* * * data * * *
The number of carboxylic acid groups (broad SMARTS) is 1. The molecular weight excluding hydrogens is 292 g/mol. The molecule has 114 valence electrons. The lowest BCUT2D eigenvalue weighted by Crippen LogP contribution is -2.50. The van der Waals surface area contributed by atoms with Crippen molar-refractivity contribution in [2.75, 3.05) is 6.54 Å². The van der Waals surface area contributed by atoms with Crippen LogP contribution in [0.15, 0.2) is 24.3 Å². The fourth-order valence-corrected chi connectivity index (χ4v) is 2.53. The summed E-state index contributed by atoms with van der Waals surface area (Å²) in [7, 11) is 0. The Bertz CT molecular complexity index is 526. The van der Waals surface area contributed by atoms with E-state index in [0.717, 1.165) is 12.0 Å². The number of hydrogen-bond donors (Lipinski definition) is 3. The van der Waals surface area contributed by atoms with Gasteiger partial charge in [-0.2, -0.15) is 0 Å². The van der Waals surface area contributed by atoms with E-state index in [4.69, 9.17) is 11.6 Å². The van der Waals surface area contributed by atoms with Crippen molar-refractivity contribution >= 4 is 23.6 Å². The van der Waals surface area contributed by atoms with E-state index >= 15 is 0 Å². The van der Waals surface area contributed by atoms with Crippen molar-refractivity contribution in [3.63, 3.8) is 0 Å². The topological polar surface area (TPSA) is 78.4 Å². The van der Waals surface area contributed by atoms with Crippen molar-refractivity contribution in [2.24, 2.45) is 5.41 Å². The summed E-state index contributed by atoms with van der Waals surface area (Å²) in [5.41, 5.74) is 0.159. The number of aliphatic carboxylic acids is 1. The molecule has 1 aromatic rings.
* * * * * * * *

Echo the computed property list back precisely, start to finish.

The number of carboxylic acid groups (broad SMARTS) is 1. The molecular weight excluding hydrogens is 292 g/mol. The molecule has 114 valence electrons. The lowest BCUT2D eigenvalue weighted by Crippen LogP contribution is -2.50. The van der Waals surface area contributed by atoms with Crippen molar-refractivity contribution in [2.75, 3.05) is 6.54 Å². The van der Waals surface area contributed by atoms with Crippen LogP contribution in [0.15, 0.2) is 24.3 Å². The fourth-order valence-corrected chi connectivity index (χ4v) is 2.53. The summed E-state index contributed by atoms with van der Waals surface area (Å²) in [7, 11) is 0. The Bertz CT molecular complexity index is 526. The van der Waals surface area contributed by atoms with E-state index in [0.717, 1.165) is 12.0 Å². The number of hydrogen-bond donors (Lipinski definition) is 3. The van der Waals surface area contributed by atoms with Gasteiger partial charge in [-0.2, -0.15) is 0 Å². The van der Waals surface area contributed by atoms with E-state index in [4.69, 9.17) is 11.6 Å². The van der Waals surface area contributed by atoms with Crippen molar-refractivity contribution >= 4 is 23.6 Å². The van der Waals surface area contributed by atoms with E-state index >= 15 is 0 Å². The van der Waals surface area contributed by atoms with Crippen molar-refractivity contribution in [3.63, 3.8) is 0 Å². The topological polar surface area (TPSA) is 78.4 Å². The van der Waals surface area contributed by atoms with Crippen molar-refractivity contribution in [2.24, 2.45) is 5.41 Å². The summed E-state index contributed by atoms with van der Waals surface area (Å²) in [5.41, 5.74) is 0.159. The number of aliphatic carboxylic acids is 1. The molecule has 1 aromatic rings.